Migraines are often triggered by different environmental, physical, and emotional factors. Changes in routine, dehydration, and stress are the most common. Excessive consumption of caffeinated products can contribute to the onset of a migraine. All chocolate has some caffeine in it. So, if that is a trigger for your migraines, you may want to consider that.

Box of chocolates

On the other hand, many people reportedly crave sweet food such as chocolate before the pain of a migraine. This leads them to conclude that eating sweets are causing their migraines. However, sometimes those cravings are symptoms of the beginning of an attack. Identifying what’s triggering your migraines and recognizing common symptoms before an attack are both crucial in managing your condition better. Therefore, knowing how chocolate affects your migraines is one way to help!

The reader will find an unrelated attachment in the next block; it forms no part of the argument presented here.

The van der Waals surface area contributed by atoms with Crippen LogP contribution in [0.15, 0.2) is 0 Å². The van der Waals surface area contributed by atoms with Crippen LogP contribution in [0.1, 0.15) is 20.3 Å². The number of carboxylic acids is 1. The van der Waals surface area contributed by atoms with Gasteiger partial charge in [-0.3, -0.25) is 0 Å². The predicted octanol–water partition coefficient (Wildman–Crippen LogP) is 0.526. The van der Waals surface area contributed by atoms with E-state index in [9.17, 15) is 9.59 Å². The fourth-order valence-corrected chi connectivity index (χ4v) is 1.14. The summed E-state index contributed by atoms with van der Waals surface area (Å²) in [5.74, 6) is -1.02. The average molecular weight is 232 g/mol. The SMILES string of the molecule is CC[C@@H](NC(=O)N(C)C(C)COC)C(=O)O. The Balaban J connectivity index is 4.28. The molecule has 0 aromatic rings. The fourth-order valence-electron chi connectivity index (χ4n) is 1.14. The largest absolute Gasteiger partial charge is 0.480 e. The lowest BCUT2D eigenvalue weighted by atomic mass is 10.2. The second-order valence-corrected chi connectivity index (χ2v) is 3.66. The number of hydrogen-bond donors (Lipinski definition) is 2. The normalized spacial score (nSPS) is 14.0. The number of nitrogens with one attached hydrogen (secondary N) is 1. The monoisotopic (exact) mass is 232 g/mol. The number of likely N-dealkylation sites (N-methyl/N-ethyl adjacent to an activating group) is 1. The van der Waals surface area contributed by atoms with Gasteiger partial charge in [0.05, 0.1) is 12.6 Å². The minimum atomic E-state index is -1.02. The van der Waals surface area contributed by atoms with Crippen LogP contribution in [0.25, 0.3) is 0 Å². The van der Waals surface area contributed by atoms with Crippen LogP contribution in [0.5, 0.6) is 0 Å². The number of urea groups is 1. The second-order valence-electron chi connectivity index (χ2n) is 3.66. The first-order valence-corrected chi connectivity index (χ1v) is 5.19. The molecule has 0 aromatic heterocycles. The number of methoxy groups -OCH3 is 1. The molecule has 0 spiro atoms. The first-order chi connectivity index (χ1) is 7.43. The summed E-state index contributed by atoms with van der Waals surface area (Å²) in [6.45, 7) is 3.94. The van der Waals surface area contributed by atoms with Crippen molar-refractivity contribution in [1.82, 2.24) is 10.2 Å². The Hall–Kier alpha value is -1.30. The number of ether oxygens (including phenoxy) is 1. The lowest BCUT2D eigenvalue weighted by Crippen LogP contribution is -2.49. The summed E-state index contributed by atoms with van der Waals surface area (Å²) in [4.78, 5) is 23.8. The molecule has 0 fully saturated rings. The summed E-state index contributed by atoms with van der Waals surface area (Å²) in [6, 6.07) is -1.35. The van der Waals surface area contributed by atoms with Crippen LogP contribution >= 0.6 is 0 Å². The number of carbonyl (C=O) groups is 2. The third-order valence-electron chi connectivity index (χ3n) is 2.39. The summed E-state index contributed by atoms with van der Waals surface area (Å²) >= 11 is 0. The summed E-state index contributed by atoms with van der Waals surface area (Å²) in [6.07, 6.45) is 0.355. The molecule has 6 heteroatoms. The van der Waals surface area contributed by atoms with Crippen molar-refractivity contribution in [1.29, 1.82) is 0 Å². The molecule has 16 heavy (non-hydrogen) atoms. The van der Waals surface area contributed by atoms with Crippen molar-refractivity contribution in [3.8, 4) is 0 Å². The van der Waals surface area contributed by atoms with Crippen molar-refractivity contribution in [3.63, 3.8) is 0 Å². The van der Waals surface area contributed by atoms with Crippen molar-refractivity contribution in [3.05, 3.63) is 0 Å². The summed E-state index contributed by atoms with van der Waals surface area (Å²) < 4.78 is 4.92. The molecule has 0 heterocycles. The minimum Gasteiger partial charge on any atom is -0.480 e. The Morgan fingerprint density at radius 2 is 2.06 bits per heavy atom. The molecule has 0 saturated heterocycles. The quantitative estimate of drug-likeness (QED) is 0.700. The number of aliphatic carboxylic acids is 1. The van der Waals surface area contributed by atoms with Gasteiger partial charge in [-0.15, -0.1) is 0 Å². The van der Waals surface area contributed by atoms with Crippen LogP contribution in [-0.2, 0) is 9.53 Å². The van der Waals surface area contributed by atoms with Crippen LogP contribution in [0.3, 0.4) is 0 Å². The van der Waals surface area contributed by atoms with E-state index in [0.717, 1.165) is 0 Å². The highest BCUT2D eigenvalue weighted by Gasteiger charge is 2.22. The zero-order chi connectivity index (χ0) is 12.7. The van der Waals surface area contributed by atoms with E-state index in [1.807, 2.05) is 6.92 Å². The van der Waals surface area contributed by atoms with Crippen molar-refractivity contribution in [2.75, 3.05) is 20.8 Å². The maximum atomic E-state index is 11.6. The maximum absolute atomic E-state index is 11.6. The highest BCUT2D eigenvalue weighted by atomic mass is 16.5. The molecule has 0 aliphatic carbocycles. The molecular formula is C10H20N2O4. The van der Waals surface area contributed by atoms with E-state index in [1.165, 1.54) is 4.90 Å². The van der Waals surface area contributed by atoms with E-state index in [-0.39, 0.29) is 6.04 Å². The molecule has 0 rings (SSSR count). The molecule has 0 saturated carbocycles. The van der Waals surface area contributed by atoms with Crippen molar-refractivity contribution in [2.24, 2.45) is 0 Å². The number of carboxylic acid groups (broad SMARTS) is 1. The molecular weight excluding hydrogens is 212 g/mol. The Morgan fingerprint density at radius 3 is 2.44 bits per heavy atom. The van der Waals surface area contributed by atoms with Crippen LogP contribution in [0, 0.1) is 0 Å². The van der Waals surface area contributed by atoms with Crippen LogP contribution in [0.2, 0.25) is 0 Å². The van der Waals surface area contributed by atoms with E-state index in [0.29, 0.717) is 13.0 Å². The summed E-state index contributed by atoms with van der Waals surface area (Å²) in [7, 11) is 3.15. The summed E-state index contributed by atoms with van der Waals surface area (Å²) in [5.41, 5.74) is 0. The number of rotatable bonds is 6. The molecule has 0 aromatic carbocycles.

World Chocolate Day

Since 2009, World Chocolate Day celebrates all kinds of goodies made from chocolate. It is also the anniversary of when chocolate was first brought over from Europe on July 7th, 1550. Since then, the dark treat has led to the creation of chocolate milk, hot chocolate, chocolate candy bars, chocolate cake, brownies, and many other favorites. You can join in the chocolate-themed celebration by enjoying your favorite dessert, reading a related book, or learn more about chocolates around the world. Whatever you do, share it on social media using the hashtag #WorldChocolateDay!